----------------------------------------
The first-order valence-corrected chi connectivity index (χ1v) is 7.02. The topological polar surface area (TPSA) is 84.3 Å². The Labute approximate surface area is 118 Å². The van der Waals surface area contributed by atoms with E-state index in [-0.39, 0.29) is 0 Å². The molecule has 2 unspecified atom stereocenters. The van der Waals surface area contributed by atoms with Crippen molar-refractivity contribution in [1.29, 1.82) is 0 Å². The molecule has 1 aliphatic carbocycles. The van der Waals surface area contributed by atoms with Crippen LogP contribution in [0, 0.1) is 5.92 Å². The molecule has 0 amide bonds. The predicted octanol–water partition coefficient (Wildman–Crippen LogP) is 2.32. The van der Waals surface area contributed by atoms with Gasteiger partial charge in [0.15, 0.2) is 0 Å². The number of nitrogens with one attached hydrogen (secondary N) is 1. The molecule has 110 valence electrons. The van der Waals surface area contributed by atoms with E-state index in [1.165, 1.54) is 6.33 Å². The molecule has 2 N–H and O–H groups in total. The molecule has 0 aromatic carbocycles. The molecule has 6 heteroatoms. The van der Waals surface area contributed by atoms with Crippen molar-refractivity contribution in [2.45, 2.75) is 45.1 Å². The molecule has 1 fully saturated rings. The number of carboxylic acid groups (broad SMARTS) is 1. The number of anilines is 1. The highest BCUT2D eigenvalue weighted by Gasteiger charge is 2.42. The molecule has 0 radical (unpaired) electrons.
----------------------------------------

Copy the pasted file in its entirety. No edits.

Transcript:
The first-order valence-corrected chi connectivity index (χ1v) is 7.02. The topological polar surface area (TPSA) is 84.3 Å². The Labute approximate surface area is 118 Å². The van der Waals surface area contributed by atoms with E-state index in [-0.39, 0.29) is 0 Å². The molecule has 2 unspecified atom stereocenters. The van der Waals surface area contributed by atoms with Crippen molar-refractivity contribution in [1.29, 1.82) is 0 Å². The molecule has 1 aliphatic carbocycles. The van der Waals surface area contributed by atoms with Crippen LogP contribution in [0, 0.1) is 5.92 Å². The molecule has 0 amide bonds. The predicted octanol–water partition coefficient (Wildman–Crippen LogP) is 2.32. The van der Waals surface area contributed by atoms with Gasteiger partial charge in [0.15, 0.2) is 0 Å². The number of nitrogens with one attached hydrogen (secondary N) is 1. The molecule has 110 valence electrons. The van der Waals surface area contributed by atoms with E-state index in [1.165, 1.54) is 6.33 Å². The molecule has 2 N–H and O–H groups in total. The molecule has 0 aromatic carbocycles. The molecule has 6 heteroatoms. The van der Waals surface area contributed by atoms with Crippen molar-refractivity contribution in [2.45, 2.75) is 45.1 Å². The molecule has 1 fully saturated rings. The number of carboxylic acid groups (broad SMARTS) is 1. The number of anilines is 1. The highest BCUT2D eigenvalue weighted by Gasteiger charge is 2.42. The molecule has 0 radical (unpaired) electrons.